Top Fishing Spots in NJ Shore

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New Jersey offers amazing fishing and boating spots for people of all skill levels and backgrounds. If you want to find the best places to fish, check fishing regulations, renew your boat registration or take a boating class


Point Pleasant Beach

Point Pleasant Beach offers some of the best and most diverse fishing the whole year round. Being located on the central Jersey Shore gives the angler a distinct advantage. Because of the convergence of the Hudson River Flow and the Delaware River Flow, the area can potentially out produce either single area for a variety of species. In addition to these two watersheds is the Gulf Stream. During the year, game fish and many tropical species are found within reach.

Anglers are attracted to Point Pleasant Beach because of the ease and abundance of shore fishing opportunities. Surf Fishing, The Manasqaun Inlet Wall, The Manasqaun River, The Canal, and the upper Barnegat Bay are either in town or close by.

Manasquan Inlet “The Wall”, is by far the most popular of areas to fish. This area produces fish year round as it connects the Atlantic to the Manasquan River. Parking (metered) is found right at the inlet. There are public bathrooms on the eastern side.

All along the coastline, many anglers come to fish for Bluefish, Striped Bass, Fluke, Weakfish, and a variety of other species. At the northern end of town, where the inlet meets the Atlantic is an area known as “The Pocket.” This area is a part of a private beach (west of the high tide line.) Entrance is typically permitted by the owner except during hours that the beach is open and guarded (Day- Memorial Day to Labor Day.)

Head south and you will find “The Pier.” The lights from the establishment can attract fish to shoreline here. Continue south and you will find another access point right across from the Dunes Motel. The entrance is marked by a small blue sign (easily overlooked) between the newer homes built on what was Paradise Beach. This area is free and is public access east of the high water line.

The neighboring town of Point Pleasant Boro has nearby opportunities as well. Next to the Point Pleasant Hospital is a fishing/crabbing dock. The Canal is another popular fishing area. All along its banks are areas where fishermen go to catch a variety of species. This canal connects the Manasquan River to the upper Barnegat Bay. There are also two public boat ramps: one near the State Police Barracks, and the other at the southern entrance.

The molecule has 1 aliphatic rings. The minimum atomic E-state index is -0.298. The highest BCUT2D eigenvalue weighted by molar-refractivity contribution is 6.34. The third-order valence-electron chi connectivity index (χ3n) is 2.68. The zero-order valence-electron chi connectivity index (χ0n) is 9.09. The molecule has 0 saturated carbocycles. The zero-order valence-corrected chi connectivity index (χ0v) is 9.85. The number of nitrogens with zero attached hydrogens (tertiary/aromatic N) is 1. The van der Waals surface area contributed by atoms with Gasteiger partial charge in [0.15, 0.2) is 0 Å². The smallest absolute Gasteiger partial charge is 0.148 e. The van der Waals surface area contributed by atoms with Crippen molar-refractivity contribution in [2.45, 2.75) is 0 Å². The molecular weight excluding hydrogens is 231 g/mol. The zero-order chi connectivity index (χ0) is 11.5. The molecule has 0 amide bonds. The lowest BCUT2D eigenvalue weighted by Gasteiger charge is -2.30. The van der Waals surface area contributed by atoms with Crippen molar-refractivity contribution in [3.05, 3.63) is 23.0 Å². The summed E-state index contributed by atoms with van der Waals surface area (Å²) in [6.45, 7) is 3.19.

Year round, both commercial and recreational fishing boats sail from Manasquan Inlet. The offshore grounds produce tuna, albacore, and a variety of game fish. Season and species sought will dictate the price and sailing schedule. Bluefish, Fluke, Weakfish, Striped Bass, Blackfish, Sea Bass, Cod, Ling, Tuna, Shark, and literally hundreds more are caught each year!


Ocean City

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Ocean City is a prime place for exciting sport fishing and casual fishing recreation. From bluefish to weakfish and lots in between, the fishing action occurs year-round.

Anglers working the surf land bluefish, flounder, sea bass, tautog (blackfish), kingfish, shark and the famous striped bass (rockfish). Fishermen flock to the beach when stripers pass through by the thousands. Spring and autumn bluefish runs are equally dramatic, as the feeding reaches frenzy proportions.

In the bays and creeks, weakfish (sea trout) are a favorite, along with sea bass, “snapper” blues, croaker and flounder. West of the county, the vast Delaware Bay yields more varieties, including drumfish, sheepshead, channel catfish and more.

Just north of town, parts of the old Longport Bridge has been converted to a fishing pier. South of town the Ocean Drive Rush Chattin Bridge was designed specially to accommodate anglers.

New Jersey’s offshore waters are world famous for spine-tingling sport fishing action. Above the ridges, canyons, wrecks and reefs, anglers take prize-winning tuna, mahi (Dorado), blue and white marlin, shark, wahoo and more.

You do not need a license to fish the saltwater surrounding Ocean City, but fishing is subject to quotas, size limits and other regulations. While no license is required, saltwater fishers are required to complete the FREE NJ registry.


Island Beach State Park

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New Jersey anglers don’t argue about whether Island Beach State Park has the finest beach fishing in the state. They argue about whether it has the finest on the Atlantic. Many experienced anglers say it’s the best on the entire East Coast.

Island Beach State Park is about 10 miles of pristine, undeveloped barrier island, loaded with fish-friendly sandbars, sloughs and tidal marshes. The vast majority of the park is open to the public, which is why anglers love it as much as the striped bass, bluefish and fluke that pass through its waters with the regularity of tides.

You can try your luck at some of the beachside fishing holes so hallowed they’ve got their own names (the Bulkhead, the Pocket) or, since clams are usually the bait du jour here, you can try following the clamshells to your own promising spot. For a fee, you can also drive on the beach here in pursuit of your quarry. It is best if you have a vehicle equipped with a four-wheel drive. Knowledgeable local anglers would be chatting on walkie-talkies inside their SUVs, trying to figure out where the next state-record fish is headed.